Ask Jenny Bruso
January 11, 2020
From the pages of Issue 5: Black + White
By Jenny Bruso | @jennybruso
From the creator of Unlikely Hikers, an online community for the underrepresented outdoorsperson.
Dear Jenny Bruso,
Do you love your body? How does one go about unlearning self-hatred? How do you see yourself as attractive and beautiful and valuable when you’ve constantly been told you’re not?
-Questioning My Worth
Are the people who express your lack of value close relations? Or, do you mean this in regard to everyday messaging from dominant culture and the occasional asshole? In what ways does it hold you back from making your life? And how can I destroy every single person who has made you feel this way? Your questions beget more questions that I’m painfully unable to ask due to anonymity. I guess it all stems from the same bullshit, so I’ll try my best.
Before I crack the self-love code for you, I want to be crystal clear about some things. Spend some time taking this in. Write these words on a piece of paper and stick it somewhere you look at every day:
1. Our individual worth is inherent.
2. It is not something dictated by appearance or something to be earned.
3. None of us chose to enter this world and we are worthy of respect and fairness by sheer existence.
Obviously, this is not how dominant culture operates, but it’s the truth. The more you can self-actualize this, the better you will become at navigating the rest. Even on bad days, your worthiness exists despite how you feel or how anyone treats you.
I’m sorry to say it, but I haven’t cracked the self-love code. If I had, I’d have canned this whole outdoor writing thing in lieu of swimming in an Olympic-size pool of the riches I’d make off of this lifehack.
Let’s call a spade a spade. There are some specific qualities equating to “attractiveness:” whiteness and European facial features, thinness, body shape, cissexuality (identifying with the gender you were assigned at birth), able-bodiedness, appearance of affluence, and youth.
It is painful, abusive, and wrong that these things inform our social capital. The harm we experience because of this is REAL. To chalk up our feelings to insecurity invalidates the harm we endure. We learn to disengage from parts of life for safety. We are judged on our looks in nearly every arena of life: while shopping, in the streets, in the workplace as well as applying for jobs, dating, friendships, and far beyond. Simply, life is easier for people who are perceived as physically attractive. Worse, attractiveness is constantly being tweaked by big business (read: capitalism), so we’ll never feel good enough and therefore spend more money trying to keep up. It keeps us culturally in submission, unable to embody our personal power, keeping the bozos in charge.
There is definitely something to be said about moving through the world insisting on our worth, but it doesn’t always change the way we’ll be treated. To get to a place of self-love in the face of impossible standards is nothing short of a miracle, which is why I kind of want to steer away from the idea of self-love––bear with me!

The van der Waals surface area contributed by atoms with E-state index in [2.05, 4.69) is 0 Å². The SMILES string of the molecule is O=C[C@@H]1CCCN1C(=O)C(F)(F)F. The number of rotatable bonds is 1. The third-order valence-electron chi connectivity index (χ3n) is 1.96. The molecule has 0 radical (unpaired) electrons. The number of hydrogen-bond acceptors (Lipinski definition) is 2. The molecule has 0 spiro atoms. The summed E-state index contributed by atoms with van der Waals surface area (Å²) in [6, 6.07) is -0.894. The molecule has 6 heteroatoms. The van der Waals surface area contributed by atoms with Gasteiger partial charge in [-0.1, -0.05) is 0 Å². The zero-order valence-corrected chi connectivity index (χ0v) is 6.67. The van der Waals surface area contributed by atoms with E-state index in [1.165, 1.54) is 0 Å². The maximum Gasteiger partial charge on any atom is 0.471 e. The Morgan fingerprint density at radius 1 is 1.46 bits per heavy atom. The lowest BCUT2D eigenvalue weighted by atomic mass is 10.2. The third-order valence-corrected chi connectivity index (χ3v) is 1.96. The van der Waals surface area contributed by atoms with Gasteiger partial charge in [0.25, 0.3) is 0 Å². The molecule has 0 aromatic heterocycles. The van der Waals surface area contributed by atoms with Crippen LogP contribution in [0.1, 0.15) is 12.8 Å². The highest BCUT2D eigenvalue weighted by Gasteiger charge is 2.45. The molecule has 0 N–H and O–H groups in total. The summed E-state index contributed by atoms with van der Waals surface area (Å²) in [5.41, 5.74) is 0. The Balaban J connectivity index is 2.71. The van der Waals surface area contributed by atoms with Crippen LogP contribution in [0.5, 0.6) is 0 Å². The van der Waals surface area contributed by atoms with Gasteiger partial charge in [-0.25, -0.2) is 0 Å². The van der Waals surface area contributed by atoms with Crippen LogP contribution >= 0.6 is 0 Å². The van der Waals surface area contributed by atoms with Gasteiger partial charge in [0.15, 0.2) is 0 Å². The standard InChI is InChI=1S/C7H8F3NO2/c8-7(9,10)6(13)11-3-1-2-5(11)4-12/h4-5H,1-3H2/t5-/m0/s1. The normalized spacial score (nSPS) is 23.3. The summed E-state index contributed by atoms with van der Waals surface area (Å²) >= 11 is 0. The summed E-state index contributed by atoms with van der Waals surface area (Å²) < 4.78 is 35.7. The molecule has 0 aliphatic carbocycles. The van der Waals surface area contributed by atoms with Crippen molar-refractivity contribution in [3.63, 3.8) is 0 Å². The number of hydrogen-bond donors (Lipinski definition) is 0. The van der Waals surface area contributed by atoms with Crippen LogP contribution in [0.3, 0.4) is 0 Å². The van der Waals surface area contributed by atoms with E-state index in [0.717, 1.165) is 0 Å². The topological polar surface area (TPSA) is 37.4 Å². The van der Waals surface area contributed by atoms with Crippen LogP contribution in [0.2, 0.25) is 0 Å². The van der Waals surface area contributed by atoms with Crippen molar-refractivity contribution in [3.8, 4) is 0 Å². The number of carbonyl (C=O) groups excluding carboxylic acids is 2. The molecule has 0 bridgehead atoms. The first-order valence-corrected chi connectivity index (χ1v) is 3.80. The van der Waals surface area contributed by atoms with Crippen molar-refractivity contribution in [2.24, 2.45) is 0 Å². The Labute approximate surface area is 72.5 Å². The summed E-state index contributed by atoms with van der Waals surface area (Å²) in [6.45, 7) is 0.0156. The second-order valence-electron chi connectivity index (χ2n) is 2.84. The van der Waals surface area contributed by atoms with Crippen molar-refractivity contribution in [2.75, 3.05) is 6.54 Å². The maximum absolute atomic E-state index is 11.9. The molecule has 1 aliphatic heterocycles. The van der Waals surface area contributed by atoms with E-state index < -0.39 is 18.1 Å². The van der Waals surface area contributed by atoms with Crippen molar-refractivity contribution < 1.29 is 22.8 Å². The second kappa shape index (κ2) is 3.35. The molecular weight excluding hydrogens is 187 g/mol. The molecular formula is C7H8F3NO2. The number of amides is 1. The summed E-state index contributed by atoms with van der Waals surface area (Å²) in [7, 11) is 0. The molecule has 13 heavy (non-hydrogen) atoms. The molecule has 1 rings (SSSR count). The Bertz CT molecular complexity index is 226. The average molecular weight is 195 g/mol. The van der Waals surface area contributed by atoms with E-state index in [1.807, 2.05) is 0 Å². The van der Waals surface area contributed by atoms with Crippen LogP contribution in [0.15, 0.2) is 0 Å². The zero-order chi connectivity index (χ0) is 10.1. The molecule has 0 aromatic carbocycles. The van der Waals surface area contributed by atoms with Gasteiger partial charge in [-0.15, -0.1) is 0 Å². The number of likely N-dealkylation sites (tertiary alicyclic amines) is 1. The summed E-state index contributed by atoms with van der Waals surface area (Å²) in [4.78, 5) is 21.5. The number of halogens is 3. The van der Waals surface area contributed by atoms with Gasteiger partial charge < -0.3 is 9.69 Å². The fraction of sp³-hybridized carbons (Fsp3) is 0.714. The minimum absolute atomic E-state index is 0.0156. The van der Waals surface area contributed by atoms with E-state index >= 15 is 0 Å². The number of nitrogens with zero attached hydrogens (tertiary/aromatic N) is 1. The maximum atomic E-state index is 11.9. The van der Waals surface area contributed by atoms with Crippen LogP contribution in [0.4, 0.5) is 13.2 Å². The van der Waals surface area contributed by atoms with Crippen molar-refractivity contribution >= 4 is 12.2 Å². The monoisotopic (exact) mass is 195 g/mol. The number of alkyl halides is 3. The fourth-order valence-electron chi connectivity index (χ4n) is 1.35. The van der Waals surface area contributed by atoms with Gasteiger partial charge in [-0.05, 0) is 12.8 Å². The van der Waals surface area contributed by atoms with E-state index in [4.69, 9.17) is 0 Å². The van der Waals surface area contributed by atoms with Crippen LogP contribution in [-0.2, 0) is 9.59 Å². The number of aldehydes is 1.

Body-positive culture, which is largely built on the voices and visibility of white cishetero women smaller than a size 20, has created this idea of self-love being the answer to low self-worth and rarely acknowledges life’s daily cruelties and oppression. Sometimes, loving yourself is too tall of an order. We need to shift our focus to self-liberation. After acknowledging and embracing our inherent worth, we need to start asking ourselves what this liberation looks like. Is it doing the thing you’ve held yourself back from because you wanted to lose weight first? Is it flirting with someone you think is cute, without needing a specific response? Is it asking for the raise you deserve? Is it telling your mom or coworkers to knock off their diet talk because it’s a massive buzzkill? Just some ideas. Self-love can’t really enter the picture until we do the work of liberating ourselves without relying on permission and validation.
I’m wondering if you asked me this because you think I’ve reached some personal self-love pinnacle. In a very general way, I love myself, but often I don’t. No one is more critical of, or more cruel to me, than me. Despite that, a thread of love for myself is in everything I do because I understand my perception of myself is not a fixed thing. I understand I deserve respect, fair treatment and kindness, even when I don’t receive them. I also stay aware of my occasional passing privileges: I’m white, able-bodied, feminine, have an hourglass body-shape and pass as cisgender. Often people see the size of my body and have already decided my lack of worth before registering anything else about me. We’ve been brainwashed into thinking being fat is the worst possible thing one can be. I am regularly mistreated by strangers and experience daily harm via advertisements. Still, I’ve learned to keep it moving. Take time to tend to your wounds and then get back at it!
I’ve already given you a lot to work on, but I’ve got a couple more things: If you are the only person of a specific identity or lived experience in your social realm, you absolutely must make friends with folks who have a working understanding of where you’re coming from. There is so much personal liberation in having community! Acknowledge your passing privileges––we all have them. If your personal liberation relies on keeping anyone else down, it isn’t liberation. Share knowledge and advocate for others along with yourself.